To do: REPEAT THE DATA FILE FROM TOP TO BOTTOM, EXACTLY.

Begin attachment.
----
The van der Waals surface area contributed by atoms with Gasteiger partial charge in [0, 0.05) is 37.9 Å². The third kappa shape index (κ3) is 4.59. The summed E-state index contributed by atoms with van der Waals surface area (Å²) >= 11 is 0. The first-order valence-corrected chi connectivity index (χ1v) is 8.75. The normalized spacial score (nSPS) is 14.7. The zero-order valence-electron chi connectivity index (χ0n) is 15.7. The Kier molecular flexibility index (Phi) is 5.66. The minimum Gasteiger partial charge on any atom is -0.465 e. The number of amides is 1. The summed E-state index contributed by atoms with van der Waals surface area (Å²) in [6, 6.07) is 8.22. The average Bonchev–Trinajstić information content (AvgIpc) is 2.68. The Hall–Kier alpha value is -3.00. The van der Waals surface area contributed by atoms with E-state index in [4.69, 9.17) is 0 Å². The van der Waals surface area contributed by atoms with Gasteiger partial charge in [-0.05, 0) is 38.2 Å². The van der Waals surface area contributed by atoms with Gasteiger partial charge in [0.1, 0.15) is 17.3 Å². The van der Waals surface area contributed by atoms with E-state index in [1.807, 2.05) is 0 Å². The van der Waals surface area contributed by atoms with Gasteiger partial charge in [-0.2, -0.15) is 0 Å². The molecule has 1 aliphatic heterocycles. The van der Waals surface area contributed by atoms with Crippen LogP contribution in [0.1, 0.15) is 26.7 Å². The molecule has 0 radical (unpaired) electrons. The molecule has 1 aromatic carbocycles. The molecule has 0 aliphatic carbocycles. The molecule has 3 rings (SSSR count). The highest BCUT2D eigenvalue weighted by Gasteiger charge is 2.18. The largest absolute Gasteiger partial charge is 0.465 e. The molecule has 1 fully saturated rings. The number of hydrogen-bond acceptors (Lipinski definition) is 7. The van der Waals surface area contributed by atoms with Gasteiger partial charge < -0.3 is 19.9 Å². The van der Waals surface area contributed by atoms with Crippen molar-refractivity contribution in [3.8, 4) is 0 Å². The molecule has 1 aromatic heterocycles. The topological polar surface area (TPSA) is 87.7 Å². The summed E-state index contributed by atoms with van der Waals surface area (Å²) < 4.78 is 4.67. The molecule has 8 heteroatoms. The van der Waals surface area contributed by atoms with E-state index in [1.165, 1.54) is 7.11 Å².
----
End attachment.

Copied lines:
The van der Waals surface area contributed by atoms with Gasteiger partial charge in [0, 0.05) is 37.9 Å². The third kappa shape index (κ3) is 4.59. The summed E-state index contributed by atoms with van der Waals surface area (Å²) >= 11 is 0. The first-order valence-corrected chi connectivity index (χ1v) is 8.75. The normalized spacial score (nSPS) is 14.7. The zero-order valence-electron chi connectivity index (χ0n) is 15.7. The Kier molecular flexibility index (Phi) is 5.66. The minimum Gasteiger partial charge on any atom is -0.465 e. The number of amides is 1. The summed E-state index contributed by atoms with van der Waals surface area (Å²) in [6, 6.07) is 8.22. The average Bonchev–Trinajstić information content (AvgIpc) is 2.68. The Hall–Kier alpha value is -3.00. The van der Waals surface area contributed by atoms with E-state index in [4.69, 9.17) is 0 Å². The van der Waals surface area contributed by atoms with Gasteiger partial charge in [-0.05, 0) is 38.2 Å². The van der Waals surface area contributed by atoms with Gasteiger partial charge in [0.1, 0.15) is 17.3 Å². The van der Waals surface area contributed by atoms with E-state index in [1.807, 2.05) is 0 Å². The van der Waals surface area contributed by atoms with Gasteiger partial charge in [-0.2, -0.15) is 0 Å². The molecule has 1 aliphatic heterocycles. The van der Waals surface area contributed by atoms with Crippen LogP contribution in [0.1, 0.15) is 26.7 Å². The molecule has 0 radical (unpaired) electrons. The molecule has 1 aromatic carbocycles. The molecule has 0 aliphatic carbocycles. The molecule has 3 rings (SSSR count). The highest BCUT2D eigenvalue weighted by Gasteiger charge is 2.18. The largest absolute Gasteiger partial charge is 0.465 e. The molecule has 1 fully saturated rings. The number of hydrogen-bond acceptors (Lipinski definition) is 7. The van der Waals surface area contributed by atoms with Gasteiger partial charge < -0.3 is 19.9 Å². The van der Waals surface area contributed by atoms with Crippen molar-refractivity contribution in [3.8, 4) is 0 Å². The molecule has 1 aromatic heterocycles. The topological polar surface area (TPSA) is 87.7 Å². The summed E-state index contributed by atoms with van der Waals surface area (Å²) < 4.78 is 4.67. The molecule has 8 heteroatoms. The van der Waals surface area contributed by atoms with E-state index in [1.165, 1.54) is 7.11 Å².